Incidentally, load distribution should be thoroughly tested, ensuring zero downtime for applications which require constant availability even when a particular point of presence – such as a data centre – is impacted. These decisions are subject to how far regulatory frameworks and a bank’s internal policies allow processes to be moved off its own premises.
According to Rohit Sen, cofounder and CEO of NIRA, a non-banking financial company (NBFC) that offers loans in partnership with Federal Bank, high transaction loads can easily lead to system failures. “Maybe, the RBI will have to ask banking systems to undergo some stress testing to gauge their preparedness. This incident could be an early warning, and the central bank should consider this as a systemic risk rather than a particular bank’s problem.”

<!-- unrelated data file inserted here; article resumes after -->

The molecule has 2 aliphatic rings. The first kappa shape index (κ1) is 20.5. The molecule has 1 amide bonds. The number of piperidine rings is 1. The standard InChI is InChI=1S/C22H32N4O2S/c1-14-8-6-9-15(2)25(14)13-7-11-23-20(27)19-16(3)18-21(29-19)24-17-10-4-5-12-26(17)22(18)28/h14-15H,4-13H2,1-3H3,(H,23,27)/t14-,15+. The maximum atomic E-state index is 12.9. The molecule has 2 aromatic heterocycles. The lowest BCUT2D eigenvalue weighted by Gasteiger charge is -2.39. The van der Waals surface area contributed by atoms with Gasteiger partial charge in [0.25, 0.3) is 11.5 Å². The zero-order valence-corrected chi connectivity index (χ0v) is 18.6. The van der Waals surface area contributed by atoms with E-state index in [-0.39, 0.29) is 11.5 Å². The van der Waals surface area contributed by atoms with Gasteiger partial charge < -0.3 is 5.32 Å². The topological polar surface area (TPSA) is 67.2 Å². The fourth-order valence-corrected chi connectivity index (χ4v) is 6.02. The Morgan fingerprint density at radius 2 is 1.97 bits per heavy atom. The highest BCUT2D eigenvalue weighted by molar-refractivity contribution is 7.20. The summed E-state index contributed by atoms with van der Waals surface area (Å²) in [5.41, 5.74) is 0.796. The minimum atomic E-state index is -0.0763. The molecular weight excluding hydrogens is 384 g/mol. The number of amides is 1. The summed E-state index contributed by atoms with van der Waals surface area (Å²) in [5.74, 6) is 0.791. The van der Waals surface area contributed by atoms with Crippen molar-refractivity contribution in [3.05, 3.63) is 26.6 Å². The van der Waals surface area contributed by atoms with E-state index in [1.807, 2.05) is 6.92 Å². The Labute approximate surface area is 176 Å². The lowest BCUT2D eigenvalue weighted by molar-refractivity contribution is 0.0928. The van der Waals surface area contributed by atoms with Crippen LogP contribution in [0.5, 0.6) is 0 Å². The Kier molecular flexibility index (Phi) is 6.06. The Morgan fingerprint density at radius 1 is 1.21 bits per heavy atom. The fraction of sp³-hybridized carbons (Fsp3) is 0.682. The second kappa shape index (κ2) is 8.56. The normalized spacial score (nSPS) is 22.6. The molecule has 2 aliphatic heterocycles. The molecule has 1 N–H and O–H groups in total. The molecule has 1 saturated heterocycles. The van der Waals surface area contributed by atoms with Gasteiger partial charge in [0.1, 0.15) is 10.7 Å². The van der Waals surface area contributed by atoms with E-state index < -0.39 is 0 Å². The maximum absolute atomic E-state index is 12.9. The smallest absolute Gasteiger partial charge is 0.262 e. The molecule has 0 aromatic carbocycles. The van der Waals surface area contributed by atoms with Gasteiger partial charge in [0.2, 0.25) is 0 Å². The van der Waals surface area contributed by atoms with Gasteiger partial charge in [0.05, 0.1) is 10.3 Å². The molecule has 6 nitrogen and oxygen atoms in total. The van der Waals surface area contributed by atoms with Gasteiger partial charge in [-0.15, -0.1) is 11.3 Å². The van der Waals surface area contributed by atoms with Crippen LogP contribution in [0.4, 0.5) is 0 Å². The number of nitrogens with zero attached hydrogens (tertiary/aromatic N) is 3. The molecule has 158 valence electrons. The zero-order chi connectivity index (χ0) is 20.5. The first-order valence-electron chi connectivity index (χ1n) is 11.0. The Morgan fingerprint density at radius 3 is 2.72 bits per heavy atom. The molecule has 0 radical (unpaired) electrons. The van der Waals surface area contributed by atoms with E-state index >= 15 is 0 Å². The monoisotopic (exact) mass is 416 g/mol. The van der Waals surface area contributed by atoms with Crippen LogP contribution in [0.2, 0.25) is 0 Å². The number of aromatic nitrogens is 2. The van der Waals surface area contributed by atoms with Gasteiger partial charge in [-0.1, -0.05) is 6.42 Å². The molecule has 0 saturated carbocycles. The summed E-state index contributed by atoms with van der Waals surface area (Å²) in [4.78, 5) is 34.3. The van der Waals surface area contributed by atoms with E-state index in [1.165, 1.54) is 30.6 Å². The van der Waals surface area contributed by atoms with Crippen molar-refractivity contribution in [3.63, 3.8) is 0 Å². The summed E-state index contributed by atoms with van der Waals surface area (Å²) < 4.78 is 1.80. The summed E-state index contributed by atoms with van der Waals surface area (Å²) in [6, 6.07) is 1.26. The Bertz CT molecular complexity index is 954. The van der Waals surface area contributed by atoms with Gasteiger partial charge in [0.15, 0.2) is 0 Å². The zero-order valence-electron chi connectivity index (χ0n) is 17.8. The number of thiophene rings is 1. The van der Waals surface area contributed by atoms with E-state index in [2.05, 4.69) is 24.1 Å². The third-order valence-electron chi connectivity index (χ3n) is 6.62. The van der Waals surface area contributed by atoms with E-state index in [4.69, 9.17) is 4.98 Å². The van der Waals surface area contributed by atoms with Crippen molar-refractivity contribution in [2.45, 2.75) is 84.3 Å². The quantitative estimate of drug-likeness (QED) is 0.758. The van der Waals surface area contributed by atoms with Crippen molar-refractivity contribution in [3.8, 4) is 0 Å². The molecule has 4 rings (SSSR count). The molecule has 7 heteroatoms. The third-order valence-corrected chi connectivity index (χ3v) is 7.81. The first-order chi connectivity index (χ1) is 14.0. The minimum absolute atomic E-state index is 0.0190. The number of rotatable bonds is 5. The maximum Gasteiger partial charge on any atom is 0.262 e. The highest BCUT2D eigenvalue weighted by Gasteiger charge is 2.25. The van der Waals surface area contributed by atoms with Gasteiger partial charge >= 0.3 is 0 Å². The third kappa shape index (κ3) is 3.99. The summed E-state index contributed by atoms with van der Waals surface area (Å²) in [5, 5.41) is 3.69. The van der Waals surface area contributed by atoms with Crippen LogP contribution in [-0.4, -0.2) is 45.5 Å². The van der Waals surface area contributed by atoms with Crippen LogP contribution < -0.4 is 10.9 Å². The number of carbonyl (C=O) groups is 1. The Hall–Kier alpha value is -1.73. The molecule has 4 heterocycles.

Load balancing is a critical issue, given that the volume and value of transactions managed by banks have spiked rapidly over the past year. A load test, by definition, measures the performance of a system under an expected load. In contrast, a stress test overloads a system to find the breaking point.
Are Banks Getting Their Talent Mix Right?
Besides spending on technology, there is also the question of who is in charge of running the core banking systems. More often than not, banks are wary of lateral hiring. This scenario is changing, though, as banks are rapidly opening up to fintech partnerships and also looking to source suitable candidates to fill niche positions. SBI has already hired people from tech startups such as AskmeBazaar, GoBazaar, Ola and Swiggy, as well as from KPMG, Infosys, TCS and Deloitte, for the tech team that developed Yono.
It is no secret, however, that IT teams are relegated to little importance when it comes to core banking operations. PSU banks hire their tech teams through probationary officer exams and train them in-house, but the heavy IT planning is hived off to partners and IT service providers, who do not have much at stake in the grand scheme of things. Private-sector banks seek out more specialised skill sets, even from tech and startup ecosystems, but these are rarely leadership roles.